As predicted by Christopher Joye early in 2013, house prices have been soaring. Across Australia’s eight capital cities, home values have surged 10.8 per cent over the 12 months to April 2014. Properties in Sydney and Melbourne have registered capital gains of 16.5 per cent and 11.0 per cent respectively.
Which raises the question: is the market getting overvalued? I think it’s time to admit that it is.
Benchmarked against the change in disposable household incomes, Australian home values look like they have overshot fair value by about 10 per cent. Unfortunately, this disconnect widens every day that prices outstrip incomes.
Most punters are far too fixed in their valuation views on the multitrillion-dollar residential property asset class, which is the single biggest source of household wealth.
House prices rise and, as we saw in 2008 and 2011-12, they can also fall. And like the equities market, property can be prone to periods when prices overshoot.
You should, therefore, attempt to form an educated position on the valuation integrity of the market and time your entry and exit accordingly.
Australia’s biggest housing bear, Dr Steve Keen, recently expressed surprise that I had developed concerns about the risk of a bubble after staunchly rejecting that proposition during the global financial crisis.
This change of view is doubtless frustrating for Keen, who forecast that Australian house prices would slump 40 per cent in nominal terms in 2008, only to watch them inflate 22 per cent above their pre-GFC peak today.
My view at the time was that any house price falls would likely be modest, which proved to be the case, and I anticipated the 2009-10 rebound, just as I did the present recovery.
The latter began in June 2012 and gathered pace in the second half of 2013 as the Reserve Bank of Australia slashed its target cash rate to a record 2.5 per cent low.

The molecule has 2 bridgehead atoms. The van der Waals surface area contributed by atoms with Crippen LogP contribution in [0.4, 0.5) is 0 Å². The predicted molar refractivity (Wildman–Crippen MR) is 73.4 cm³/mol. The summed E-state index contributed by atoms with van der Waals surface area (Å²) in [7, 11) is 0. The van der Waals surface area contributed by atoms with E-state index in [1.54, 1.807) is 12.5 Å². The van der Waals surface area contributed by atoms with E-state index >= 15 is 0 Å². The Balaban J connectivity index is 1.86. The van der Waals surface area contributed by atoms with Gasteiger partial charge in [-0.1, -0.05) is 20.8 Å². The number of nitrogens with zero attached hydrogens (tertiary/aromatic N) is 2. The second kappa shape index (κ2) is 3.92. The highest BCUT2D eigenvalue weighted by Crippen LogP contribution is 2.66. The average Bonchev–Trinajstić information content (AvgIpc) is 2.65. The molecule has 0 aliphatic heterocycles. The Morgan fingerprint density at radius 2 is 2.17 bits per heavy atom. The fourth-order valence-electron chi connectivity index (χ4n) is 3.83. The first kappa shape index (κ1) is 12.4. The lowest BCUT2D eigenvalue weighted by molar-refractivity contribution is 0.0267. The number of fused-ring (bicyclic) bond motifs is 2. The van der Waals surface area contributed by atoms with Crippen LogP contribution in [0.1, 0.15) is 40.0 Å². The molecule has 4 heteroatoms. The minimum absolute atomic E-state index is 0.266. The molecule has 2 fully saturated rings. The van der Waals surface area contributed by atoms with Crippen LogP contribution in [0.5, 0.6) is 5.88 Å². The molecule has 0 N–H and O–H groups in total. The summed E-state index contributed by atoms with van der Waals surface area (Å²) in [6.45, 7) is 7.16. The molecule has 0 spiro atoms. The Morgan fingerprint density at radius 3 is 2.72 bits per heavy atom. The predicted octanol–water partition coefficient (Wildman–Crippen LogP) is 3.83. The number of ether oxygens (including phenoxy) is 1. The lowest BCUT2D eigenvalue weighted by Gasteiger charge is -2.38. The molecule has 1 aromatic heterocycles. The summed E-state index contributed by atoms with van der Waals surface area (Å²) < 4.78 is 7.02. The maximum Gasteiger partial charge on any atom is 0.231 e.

Mortgage rates have fallen in lockstep to never-before-seen levels.
Some banks are offering variable rates as cheap as 4.85 per cent, which is way below the average 7 per cent rate that has prevailed since the mid-1990s.
Change in valuation dynamics
Keen questions how I could have been comfortable with Australian property valuations in 2010 when I am worried about the direction of the fundamentals today.
He points, in particular, to the fact the current ratio of house prices to incomes, which is a valuation benchmark used by the RBA, is close to its level back in 2010.
I have actually made the same observation. So it is useful to explore why the housing dynamics in 2014 are different to what we saw in 2010.
It is because in 2010 Australia’s house-price-to-income ratio was falling – and it continued to taper to a decade-low trough until late 2011. Since the second half of 2013 and 2014, the ratio has been rapidly rising, and is approaching a new record high. As valuation dynamics vary during a cycle, my views adjust accordingly.
We have now witnessed house prices appreciating at three times the rate of incomes for a year. Right now, the market is overvalued by at least 10 per cent.
The price-to-income ratio is 10 per cent above its average since 2000, and 20 per cent beyond the average since the mid-1990s.
If the house price-to-income ratio continues its current climb, and the RBA gets around to normalising mortgage rates, house prices will fall, just like they did after the hikes in 2007-08 and 2009-10.
How much they deflate by is an open question, and depends on how high the cash rate goes.
A simple model of house prices, incomes and mortgage rates suggests, however, that Australian home values could fall by between 8 and 17 per cent if discounted variable mortgage rates rise as far as 7 to 8 per cent. I don’t see why this should give pundits conniptions.
Edited from “House Prices have hit the Roof” by Christopher Joye
17 April 2014 AFR Smart Investor
Original article here